Fact Sheet

Ohio Has the Highest Payday Loan Prices in the Nation

Major facts and figures

Nationwide, Americans in all demographic groups use payday loans. The only requirements to obtain such credit are a checking account and a source of income. Typical borrowers earn about $30,000 per year, and most use the loans to cover recurring expenses such as rent, mortgage payments, groceries, and utilities.1

Payday loans in Ohio are the country’s most expensive, with a typical annual percentage rate (APR) of 591 percent.2 Lenders charge higher prices in Ohio than in any neighboring state.

Ohio Has the Highest Payday Loan Prices in the Nation

Distressing signals

  • 1 in 10 adults in Ohio—roughly 1 million people—has taken out a payday loan.3
  • No payday or auto title lenders are licensed under the Short-Term Loan Act, which passed the Ohio Legislature with bipartisan support in 2008 and was an attempt to curb payday loan rates. The industry then tried to get Ohio voters to repeal the legislative action. When that effort failed, lenders circumvented the law by obtaining licenses to operate as credit service organizations, which are not subject to fee limits.4
  • Ohio’s market consists of more than 650 payday loan storefronts in 76 counties, more than 90 percent of which are owned and operated by companies that also do business in other states.5
  • Payday loans in Ohio have unnecessarily high prices: Borrowers are charged up to four times what their peers pay in other states.6 (See Table 1.)

Ohio can balance affordability and access to credit

  • In 2010, Colorado lawmakers replaced conventional two-week payday loans with six-month installment payday loans at lower prices. Each year, borrowers in that state save more than $40 million, which goes back into the state’s economy.7
    • After reform, access to credit remains widely available in Colorado.8
    • An average loan payment consumes 4 percent of a borrower’s next paycheck.9
    • Borrowers have a pathway out of debt, and 75 percent of loans are repaid early.10
  • With similarly sensible reforms, Ohio policymakers can reduce costs for their constituents, creating affordability for borrowers and a viable market for lenders.

Federal rules are not enough to protect Ohioans

  • Nationally, borrowers overwhelmingly want reform, with 8 in 10 favoring requirements that payments take up only a small amount of a borrower’s paycheck with more time to repay the loan.11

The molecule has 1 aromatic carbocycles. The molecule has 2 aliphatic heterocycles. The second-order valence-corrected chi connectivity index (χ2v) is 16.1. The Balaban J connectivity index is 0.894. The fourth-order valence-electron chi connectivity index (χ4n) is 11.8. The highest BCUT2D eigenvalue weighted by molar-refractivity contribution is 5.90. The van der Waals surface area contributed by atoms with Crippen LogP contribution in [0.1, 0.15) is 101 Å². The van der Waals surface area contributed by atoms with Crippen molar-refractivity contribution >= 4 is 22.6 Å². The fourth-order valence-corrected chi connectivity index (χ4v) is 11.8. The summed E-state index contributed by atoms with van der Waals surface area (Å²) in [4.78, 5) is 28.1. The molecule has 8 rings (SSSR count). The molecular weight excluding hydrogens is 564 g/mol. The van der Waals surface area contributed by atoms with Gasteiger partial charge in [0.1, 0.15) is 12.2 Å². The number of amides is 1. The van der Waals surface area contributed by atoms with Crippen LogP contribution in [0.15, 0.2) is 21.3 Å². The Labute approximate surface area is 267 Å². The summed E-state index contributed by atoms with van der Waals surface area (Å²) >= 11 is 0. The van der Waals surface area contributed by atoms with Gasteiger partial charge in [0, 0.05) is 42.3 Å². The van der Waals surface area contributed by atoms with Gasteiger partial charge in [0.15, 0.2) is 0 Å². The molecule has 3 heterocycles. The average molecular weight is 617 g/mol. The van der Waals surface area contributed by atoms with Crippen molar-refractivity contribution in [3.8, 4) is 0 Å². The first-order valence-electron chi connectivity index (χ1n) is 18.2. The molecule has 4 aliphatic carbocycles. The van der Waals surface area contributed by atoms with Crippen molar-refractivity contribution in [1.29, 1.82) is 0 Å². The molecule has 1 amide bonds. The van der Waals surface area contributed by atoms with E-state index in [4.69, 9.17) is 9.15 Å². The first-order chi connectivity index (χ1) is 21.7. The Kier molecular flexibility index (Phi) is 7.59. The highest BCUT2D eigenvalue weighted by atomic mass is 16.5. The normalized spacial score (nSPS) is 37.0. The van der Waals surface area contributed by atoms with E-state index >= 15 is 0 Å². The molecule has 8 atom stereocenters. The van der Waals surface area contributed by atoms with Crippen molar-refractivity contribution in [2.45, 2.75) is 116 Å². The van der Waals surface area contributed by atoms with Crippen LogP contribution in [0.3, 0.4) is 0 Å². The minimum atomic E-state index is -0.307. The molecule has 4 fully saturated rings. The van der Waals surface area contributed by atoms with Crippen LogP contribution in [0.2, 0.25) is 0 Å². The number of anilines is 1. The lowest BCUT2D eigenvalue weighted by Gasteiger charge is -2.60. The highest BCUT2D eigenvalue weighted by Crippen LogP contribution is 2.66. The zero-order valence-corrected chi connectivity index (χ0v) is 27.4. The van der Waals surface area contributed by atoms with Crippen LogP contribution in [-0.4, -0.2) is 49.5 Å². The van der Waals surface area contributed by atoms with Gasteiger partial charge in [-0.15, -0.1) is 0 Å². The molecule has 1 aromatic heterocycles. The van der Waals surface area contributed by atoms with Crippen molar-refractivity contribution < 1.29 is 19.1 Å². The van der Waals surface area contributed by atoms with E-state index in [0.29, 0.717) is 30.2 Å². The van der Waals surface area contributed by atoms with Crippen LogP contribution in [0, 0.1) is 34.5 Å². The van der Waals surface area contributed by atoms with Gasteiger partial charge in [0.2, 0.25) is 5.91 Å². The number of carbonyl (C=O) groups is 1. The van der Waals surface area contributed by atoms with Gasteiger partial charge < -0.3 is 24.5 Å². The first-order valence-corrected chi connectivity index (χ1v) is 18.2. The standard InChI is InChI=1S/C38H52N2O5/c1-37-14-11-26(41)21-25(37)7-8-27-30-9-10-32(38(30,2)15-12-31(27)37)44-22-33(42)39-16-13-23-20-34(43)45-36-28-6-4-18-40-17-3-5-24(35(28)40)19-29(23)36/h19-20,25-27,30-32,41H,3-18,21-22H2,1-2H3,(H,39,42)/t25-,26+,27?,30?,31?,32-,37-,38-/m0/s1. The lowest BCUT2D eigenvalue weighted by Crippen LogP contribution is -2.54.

• The federal agency that sets rules for these loans, the Consumer Financial Protection Bureau, has proposed a requirement that lenders review borrowers’ credit reports and evaluate their debt obligations before making loans.12
  • Under this requirement, however, the 400 and 500 percent APR payday and auto title loans that are on the market today would still be allowed in Ohio. Further, Ohio’s market has begun shifting to longer-term payday installment loans with similarly high APRs and unaffordable payments.13
  • The Ohio General Assembly has the power to license and set reasonable terms for these loans; the federal agency does not.

Endnotes

  1. The Pew Charitable Trusts, Payday Lending in America: Who Borrows, Where They Borrow, and Why (2012), http://www.pewtrusts.org/~/media/legacy/uploadedfiles/pcs_assets/2012/ pewpaydaylendingreportpdf.pdf.
  2. The Pew Charitable Trusts, “How State Rate Limits Affect Payday Loan Prices” (2014), http://www.pewtrusts.org/~/media/legacy/uploadedfiles/pcs/content-level_pages/fact_sheets/stateratelimitsfactsheetpdf.pdf.
  3. The Pew Charitable Trusts, “State Payday Loan Regulation and Usage Rates” (2014), http://www.pewtrusts.org/en/multimedia/data-visualizations/2014/state-payday-loan-regulation-and-usage-rates.
  4. Sheryl Harris, “An (Updated) Illustrated History of Payday Lending in Ohio: Plain Dealing,” Cleveland Plain Dealer, March 24, 2015, http://www.cleveland.com/consumeraffairs/index.ssf/2015/03/ an_updated_illustrated_history.html; Ohio Neighborhood Finance Inc. v. Scott, 139 Ohio St. 3d 536, 2014-Ohio-2440 (2014), http://www.supremecourt.ohio.gov/ROD/docs/pdf/0/2014/2014-Ohio-2440.pdf; The Pew Charitable Trusts, “From Payday to Small Installment Loans: Risks, Opportunities, and Policy Proposals for Successful Markets” (2016), http://www.pewtrusts.org/~/media/assets/2016/08/ from_payday_to_small_installment_loans.pdf.
  5. Ohio Department of Commerce, “Ohio Department of Commerce eLicense Center” (2016), https://elicense2-secure.com.ohio.gov. This store count is generated from the 2016 database of Ohio Small Loan Act and Second Mortgage Loan Act licensees published by the Ohio Division of Financial Institutions. Auto title or payday lenders that operate exclusively under the credit services organization license in Ohio are not included.
  6. The Pew Charitable Trusts, “How State Rate Limits Affect Payday Loan Prices.”
  7. The Pew Charitable Trusts, “Trial, Error and Success in Colorado’s Payday Lending Reforms” (2014), http://www.pewtrusts.org/~/media/assets/2014/12/ pew_co_payday_law_comparison_dec2014.pdf.
  8. The Pew Charitable Trusts, Payday Lending in America: Policy Solutions (2013), 20, http://www.pewtrusts.org/~/media/legacy/uploadedfiles/pcs_assets/2013/ pewpaydaypolicysolutionsoct2013pdf.pdf.
  9. Ibid., 31. 
  10. Ibid., 14; Colorado Office of the Attorney General, “2015 Deferred Deposit/Payday Lenders Annual Report” (2016).
  11. The Pew Charitable Trusts, Payday Lending in America: Policy Solutions (2013), 22.
  12. The Pew Charitable Trusts, “The CFPB’s Proposed Payday Loan Regulations Would Leave Consumers Vulnerable” (2016), http://www.pewtrusts.org/en/research-and-analysis/ analysis/2016/09/07/the-cfpbs-proposed-payday-loan-regulations-would-leave-consumers-vulnerable.
  13. The Pew Charitable Trusts, “From Payday to Small Installment Loans.”

Payday Loans — And How to Fix Them

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